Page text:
Often that means the people we serve. In Afghanistan, for example, my colleagues work with mothers like Lalma, teaching them how to use special measuring tapes that can determine if their children are malnourished and if they are in need of treatment from Medair’s nutrition team. My colleagues in Lebanon recently helped repair Saad‘s home, which was badly damaged in the devastating Beirut explosion in August 2020. His home no longer has broken windows that allow the winter rains in, and a handrail in the stairwell allows him to get to and from his apartment with his poorly leg.
But it also means our own staff. When the pandemic was declared, our way of programming changed overnight. We had to figure out how to continue delivering essential services in the middle of national lockdowns, and how to share information about handwashing and social distancing in communities with limited internet or mobile phone services. Most importantly, we had to figure out how to keep our staff safe, as across the world health staff are at high risk and are essential for responding to the pandemic. If we can keep our staff safe, we can limit the spread of the virus to vulnerable communities while continuing to deliver essential services to those feeling the effects of the pandemic the most.
Kimberly, our Country Director in Iraq at the time the pandemic was declared, found herself leading a team that was reporting presumptive cases of COVID-19 across a number of bases. She was deeply worried about her colleagues: Iraq has a fragile health care system, and a national lockdown greatly restricted movement and the ability to access treatment if necessary.
Our healthy staff took on the task of contacting those who were sick. They tracked symptoms, checked in with each other, and assessed whether members of the household were also showing symptoms of COVID-19. Those calls would sometimes take hours to complete. There were language barriers to navigate, and calls would have to be placed multiple times if the network dropped or if the staff member didn’t pick up the first time. Symptoms were tracked using text messages, emails, Skype notifications, and Excel documents. The result was a patchwork quilt of information from which Kimberly had to make programming decisions about what activities could go ahead, and which we would need to postpone. It was unsustainable.
Working with our Innovation Advisor, Dominika, Kimberly developed the idea for an app that would enable Medair’s staff to not only track and report symptoms of COVID-19, but also manage protocols, staff compliance, and COVID-19 related communications. The app, Ready2Report (R2R), would enable a secure, two-way communication between isolated staff members and their line managers, and generate real-time analysis of individuals in isolation, dates of recent COVID tests, and number of days in isolation (among others). Those reports would enable senior leaders to make informed decisions about programming, and track indicators in coordination with Medair’s protocols (for example, about when to return to work after recovering from the virus).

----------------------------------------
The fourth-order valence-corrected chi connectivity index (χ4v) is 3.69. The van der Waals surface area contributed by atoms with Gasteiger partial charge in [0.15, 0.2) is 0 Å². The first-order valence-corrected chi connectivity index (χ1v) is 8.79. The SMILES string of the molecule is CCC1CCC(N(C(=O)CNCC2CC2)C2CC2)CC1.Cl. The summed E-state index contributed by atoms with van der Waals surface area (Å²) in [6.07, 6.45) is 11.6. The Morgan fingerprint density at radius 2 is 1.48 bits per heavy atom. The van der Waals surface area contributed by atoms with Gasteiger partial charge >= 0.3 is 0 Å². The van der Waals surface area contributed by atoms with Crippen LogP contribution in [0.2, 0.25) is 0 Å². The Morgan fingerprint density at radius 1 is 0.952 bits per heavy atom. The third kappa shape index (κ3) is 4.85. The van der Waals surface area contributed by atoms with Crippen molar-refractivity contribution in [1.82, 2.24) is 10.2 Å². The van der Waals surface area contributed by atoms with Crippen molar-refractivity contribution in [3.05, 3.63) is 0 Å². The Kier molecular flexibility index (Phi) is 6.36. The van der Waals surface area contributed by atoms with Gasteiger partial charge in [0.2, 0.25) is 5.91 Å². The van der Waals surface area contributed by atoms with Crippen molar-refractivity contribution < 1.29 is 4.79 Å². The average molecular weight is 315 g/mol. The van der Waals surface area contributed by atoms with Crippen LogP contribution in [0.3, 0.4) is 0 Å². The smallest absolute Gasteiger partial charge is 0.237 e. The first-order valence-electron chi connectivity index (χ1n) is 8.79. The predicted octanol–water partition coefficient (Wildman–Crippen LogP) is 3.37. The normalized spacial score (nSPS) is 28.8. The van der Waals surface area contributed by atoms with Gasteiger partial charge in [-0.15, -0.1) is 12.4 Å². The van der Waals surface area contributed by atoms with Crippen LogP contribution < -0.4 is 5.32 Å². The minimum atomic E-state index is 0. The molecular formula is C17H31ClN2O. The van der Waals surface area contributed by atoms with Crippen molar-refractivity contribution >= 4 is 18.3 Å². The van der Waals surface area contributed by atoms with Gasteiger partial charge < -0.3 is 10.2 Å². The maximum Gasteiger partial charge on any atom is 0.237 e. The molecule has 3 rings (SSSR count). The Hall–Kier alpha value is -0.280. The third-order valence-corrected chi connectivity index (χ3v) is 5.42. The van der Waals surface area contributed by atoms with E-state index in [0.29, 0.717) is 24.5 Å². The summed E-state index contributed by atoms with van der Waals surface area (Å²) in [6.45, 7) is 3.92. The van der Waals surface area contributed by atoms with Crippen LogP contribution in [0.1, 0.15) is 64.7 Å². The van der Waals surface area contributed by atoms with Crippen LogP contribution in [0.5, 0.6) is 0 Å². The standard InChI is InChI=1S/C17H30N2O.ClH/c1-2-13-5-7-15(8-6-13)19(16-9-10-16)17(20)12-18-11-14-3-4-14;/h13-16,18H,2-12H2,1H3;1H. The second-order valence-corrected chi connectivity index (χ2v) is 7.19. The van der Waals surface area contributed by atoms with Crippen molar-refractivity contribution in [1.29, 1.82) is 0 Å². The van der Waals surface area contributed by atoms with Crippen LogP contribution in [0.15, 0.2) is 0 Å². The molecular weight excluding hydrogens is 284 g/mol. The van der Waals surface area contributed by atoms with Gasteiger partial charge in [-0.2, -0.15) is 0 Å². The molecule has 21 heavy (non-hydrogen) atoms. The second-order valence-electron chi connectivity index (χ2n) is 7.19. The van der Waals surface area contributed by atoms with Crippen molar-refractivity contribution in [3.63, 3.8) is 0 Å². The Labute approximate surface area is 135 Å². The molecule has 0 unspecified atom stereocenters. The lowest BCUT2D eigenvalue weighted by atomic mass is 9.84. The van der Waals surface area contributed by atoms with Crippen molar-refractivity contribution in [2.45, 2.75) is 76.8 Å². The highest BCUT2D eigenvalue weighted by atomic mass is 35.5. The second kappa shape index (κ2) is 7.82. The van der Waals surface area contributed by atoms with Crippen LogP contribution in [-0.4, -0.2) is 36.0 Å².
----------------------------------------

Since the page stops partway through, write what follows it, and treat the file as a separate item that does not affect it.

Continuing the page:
After Medair phased out of Iraq in late 2020, Kimberly continued to work in the sector and with Medair by forming riskDelight, LLC, an innovation and technology company based in Atlanta, USA. Together, Medair and riskDelight successfully applied for a grant from Swiss Solidarity’s Innovation Fund to develop the R2R app. We assembled a team of experienced humanitarian workers with backgrounds in HR, health, IT, and innovation, and they began building the app that we hope will change how we are able to manage and respond to COVID cases in our teams. The app is now in its final developmental stages; in February we plan to test the app out to two country programmes where Medair works.
We’re excited about the prospect of what this app could do. Right now we’re piloting this regarding COVID, but the potential for use in other emergency responses is enormous. Once the teething issues are sorted out, there is potential for this app to be used during other epidemiological outbreaks, such as Ebola (to which we have previously responded to twice, once in the Democratic Republic of Congo and once in Sierra Leone), or highly contagious strains of flu (such as H1N1, the last pandemic the world faced). We’re hopeful that this app can be used by other humanitarian organisations responding to this and future viral outbreaks.
People are at the heart of what we do – and that includes our staff . With the COVID-19 pandemic, we’ve been forced to think on our feet and adapt our programming to limit the spread of the virus. The Ready2Report app will help us make those decisions more quickly and ensure our most precious resource – our staff – are safe. By extension, we’ll be keeping the people we serve– people like Lalma and Saad – safe as well.
Because people are at the heart of everything we do.
The development of the Ready2Report app is funded by Swiss Solidarity.
This content was produced with resources gathered by Medair field and headquarters staff. The views expressed herein are those solely of Medair and should not be taken, in any way, to reflect the official opinion of any other organisation.